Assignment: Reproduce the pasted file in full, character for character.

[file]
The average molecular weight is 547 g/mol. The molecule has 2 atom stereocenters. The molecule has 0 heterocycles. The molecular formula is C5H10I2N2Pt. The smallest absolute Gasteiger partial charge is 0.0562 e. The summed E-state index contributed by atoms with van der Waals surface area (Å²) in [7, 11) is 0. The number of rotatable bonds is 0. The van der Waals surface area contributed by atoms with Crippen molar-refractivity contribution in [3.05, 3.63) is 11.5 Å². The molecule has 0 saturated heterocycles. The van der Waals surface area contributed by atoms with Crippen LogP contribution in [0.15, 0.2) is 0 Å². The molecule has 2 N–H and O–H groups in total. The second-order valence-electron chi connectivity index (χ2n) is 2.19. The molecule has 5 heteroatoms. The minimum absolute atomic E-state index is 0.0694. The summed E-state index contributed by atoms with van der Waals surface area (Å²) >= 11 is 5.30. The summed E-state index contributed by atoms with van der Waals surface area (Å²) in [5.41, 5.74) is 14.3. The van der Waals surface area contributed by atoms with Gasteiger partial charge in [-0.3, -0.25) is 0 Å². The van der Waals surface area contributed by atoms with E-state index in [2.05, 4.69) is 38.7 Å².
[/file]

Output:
The average molecular weight is 547 g/mol. The molecule has 2 atom stereocenters. The molecule has 0 heterocycles. The molecular formula is C5H10I2N2Pt. The smallest absolute Gasteiger partial charge is 0.0562 e. The summed E-state index contributed by atoms with van der Waals surface area (Å²) in [7, 11) is 0. The number of rotatable bonds is 0. The van der Waals surface area contributed by atoms with Crippen molar-refractivity contribution in [3.05, 3.63) is 11.5 Å². The molecule has 0 saturated heterocycles. The van der Waals surface area contributed by atoms with Crippen LogP contribution in [0.15, 0.2) is 0 Å². The molecule has 2 N–H and O–H groups in total. The second-order valence-electron chi connectivity index (χ2n) is 2.19. The molecule has 5 heteroatoms. The minimum absolute atomic E-state index is 0.0694. The summed E-state index contributed by atoms with van der Waals surface area (Å²) >= 11 is 5.30. The summed E-state index contributed by atoms with van der Waals surface area (Å²) in [5.41, 5.74) is 14.3. The van der Waals surface area contributed by atoms with Gasteiger partial charge in [-0.3, -0.25) is 0 Å². The van der Waals surface area contributed by atoms with E-state index in [2.05, 4.69) is 38.7 Å².